ACADEMIC EMERGENCY MEDICINE 2011; 18:972–976 © 2011 by the Society for Academic Emergency Medicine
Objectives: The objective was to determine if geospatial techniques can be used to inform targeted community consultation (CC) and public disclosure (PD) for a clinical trial requiring emergency exception from informed consent (EFIC).
Methods: Data from January 2007 to December 2009 were extracted from a Level I trauma center’s trauma database using the National Trauma Registry of the American College of Surgeon (NTRACS). Injury details, demographics, geographic codes, and clinical data necessary to match core elements of the clinical trial inclusion criteria (Glasgow Coma Scale [GCS] 3–12 and blunt head injury) were collected on all patients. Patients’ home zip codes were geocoded to compare with population density and clustering analysis.
Results: Over a 2-year period, 179 patients presented with moderate to severe traumatic brain injury (TBI). Mapping the rate and frequency of TBI patients presenting to the trauma center delineated at-risk populations for moderate to severe head injury. Four zip codes had higher incidences of TBI than the rest, with one zip code having a very high rate of 80 per 100,000 population.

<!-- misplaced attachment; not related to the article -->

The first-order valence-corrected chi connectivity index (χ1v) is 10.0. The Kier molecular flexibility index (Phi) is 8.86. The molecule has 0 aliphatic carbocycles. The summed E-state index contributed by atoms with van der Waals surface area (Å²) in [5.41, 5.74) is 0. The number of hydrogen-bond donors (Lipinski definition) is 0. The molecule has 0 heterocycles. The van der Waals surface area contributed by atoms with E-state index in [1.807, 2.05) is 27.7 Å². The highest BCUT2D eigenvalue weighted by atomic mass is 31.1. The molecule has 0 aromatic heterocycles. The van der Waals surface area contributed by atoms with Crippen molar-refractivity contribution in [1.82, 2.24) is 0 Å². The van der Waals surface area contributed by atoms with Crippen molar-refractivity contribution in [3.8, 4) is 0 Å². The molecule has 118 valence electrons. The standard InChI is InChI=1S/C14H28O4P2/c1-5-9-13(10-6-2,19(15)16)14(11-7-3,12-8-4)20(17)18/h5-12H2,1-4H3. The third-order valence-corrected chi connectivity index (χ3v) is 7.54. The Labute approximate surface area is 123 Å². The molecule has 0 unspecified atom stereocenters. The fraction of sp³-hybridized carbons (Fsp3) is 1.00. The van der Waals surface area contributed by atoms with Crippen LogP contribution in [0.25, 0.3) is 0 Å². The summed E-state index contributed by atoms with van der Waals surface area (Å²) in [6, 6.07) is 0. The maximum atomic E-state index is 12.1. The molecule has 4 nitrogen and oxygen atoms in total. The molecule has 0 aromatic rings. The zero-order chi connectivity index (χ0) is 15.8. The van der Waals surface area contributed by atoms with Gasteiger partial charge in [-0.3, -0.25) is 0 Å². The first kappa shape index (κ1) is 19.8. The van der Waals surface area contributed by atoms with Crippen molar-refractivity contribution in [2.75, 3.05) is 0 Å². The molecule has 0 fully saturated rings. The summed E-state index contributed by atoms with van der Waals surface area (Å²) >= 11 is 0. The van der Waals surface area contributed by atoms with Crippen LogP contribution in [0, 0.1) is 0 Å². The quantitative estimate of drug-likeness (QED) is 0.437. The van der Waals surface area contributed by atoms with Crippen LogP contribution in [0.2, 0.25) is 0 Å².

Conclusions: Geospatial techniques and hospital data records can be used to characterize potential subjects and delineate a high-risk population to inform directed CC and public disclosure strategies.
Research in the fields of critical care medicine and resuscitation have been challenging due to the urgent nature of the disorders being studied and the need for rapid intervention. A major roadblock to conducting these trials has been the time required to obtain informed consent from patients prior to study enrollment. In emergency and resuscitation research, obtaining informed consent during time-critical conditions has significantly decreased the number of resuscitation studies in the United States and possibly hindered scientific advancement and public health improvements.1
In 1996, the Food and Drug Administration issued the Final Rule 21 CFR 50.24 (Exception from Informed Consent [EFIC] Requirements for Emergency Research). When specific criteria are met, this rule provides a mechanism for the enrollment of human subjects into clinical trials without their consent. The rule requires investigators to conduct community consultation (CC) and perform public disclosure (PD) before initiating the trial. However, many questions remain about what defines a relevant community for the study in question and how broadly to deploy PD activities.
In trials using EFIC, CC activities have included local community surveys, focus groups, local “town hall” meetings, and random-digit dialing. For PD, numerous methods have been employed, but most common are print media (newspaper articles or advertisements in local newspapers), radio broadcast media, flyers, and electronic media. There are limited data on the effectiveness of these different modalities for CC or PD.2,3